Thurgood Marshall Dissertation Fellowship

The goal of the Thurgood Marshall Dissertation Fellowship is to promote student and faculty diversity at Dartmouth, and throughout higher education, by supporting completion of the doctorate by underrepresented minority scholars and other graduate scholars with a demonstrated commitment and ability to advance educational diversity.

The Fellowship supports graduate scholars for a year-long residency at Dartmouth that generally runs from September through August. Scholars who plan a career in higher education and have completed all other Ph.D. requirements may finish their dissertations with access to the outstanding libraries, computing facilities, and faculty of Dartmouth College. In addition, Fellows may participate in classroom activities with scholars who are dedicated to undergraduate teaching. Fellows can be pursuing the Ph.D. degree in any discipline or area taught in the Dartmouth undergraduate Arts and Sciences curriculum. Each Fellow will be affiliated with a department or program at the College.

The Fellowship provides a stipend of $36,000, office space, library privileges, and a $2,500 research assistance fund. Fellows will be expected to complete the dissertation during the tenure of the Fellowship and may have the opportunity to participate in teaching, either as a primary instructor or as part of a team.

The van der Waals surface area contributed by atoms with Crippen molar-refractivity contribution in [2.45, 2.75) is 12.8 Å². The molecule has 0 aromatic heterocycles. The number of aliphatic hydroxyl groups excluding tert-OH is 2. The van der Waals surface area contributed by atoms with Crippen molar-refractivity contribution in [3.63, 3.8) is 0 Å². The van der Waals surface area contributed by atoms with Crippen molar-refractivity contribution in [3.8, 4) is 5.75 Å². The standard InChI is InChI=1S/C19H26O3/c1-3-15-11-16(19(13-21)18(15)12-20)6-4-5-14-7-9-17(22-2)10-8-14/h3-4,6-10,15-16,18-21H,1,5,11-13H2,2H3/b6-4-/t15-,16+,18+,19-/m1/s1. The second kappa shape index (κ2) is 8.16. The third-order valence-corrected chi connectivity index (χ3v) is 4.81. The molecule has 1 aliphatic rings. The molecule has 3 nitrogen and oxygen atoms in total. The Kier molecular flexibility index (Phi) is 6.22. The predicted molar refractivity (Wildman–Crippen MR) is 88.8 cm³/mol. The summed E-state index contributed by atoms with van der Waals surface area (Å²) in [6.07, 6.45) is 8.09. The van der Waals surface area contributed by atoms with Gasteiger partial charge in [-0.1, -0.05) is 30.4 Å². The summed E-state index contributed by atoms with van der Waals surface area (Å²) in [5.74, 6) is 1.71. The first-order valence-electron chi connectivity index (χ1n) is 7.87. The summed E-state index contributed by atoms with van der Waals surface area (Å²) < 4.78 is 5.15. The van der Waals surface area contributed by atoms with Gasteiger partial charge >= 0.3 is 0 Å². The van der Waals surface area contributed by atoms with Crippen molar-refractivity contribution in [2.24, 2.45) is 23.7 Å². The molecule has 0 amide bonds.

For more information about the Dissertation Fellowships and how to apply, see the Dissertation Fellowships page

2017-18 Thurgood Marshall Fellow

Celina de Sá, Ph.D. Candidate, University of Pennsylvania

Celina de Sá is a PhD candidate in Africana Studies and Cultural Anthropology at the University of Pennsylvania, conducting an ethnography of capoeira schools in West Africa. She is currently the Thurgood Marshall Fellow at Dartmouth College in the Program for African and African American Studies, as well as the Graduate Representative for the Association for the Study of the Worldwide African Diaspora. Her research looks at new diasporic networks, particularly how urban West African youth engage in black Atlantic art forms to connect with diasporic kin across the ocean, reeducate their publics about the legacy of slavery, and contend with the complexities of the postcolonial condition. She is more broadly concerned with inserting contemporary African perspectives and innovations into anthropological discourses about race, power and affect in the modern world.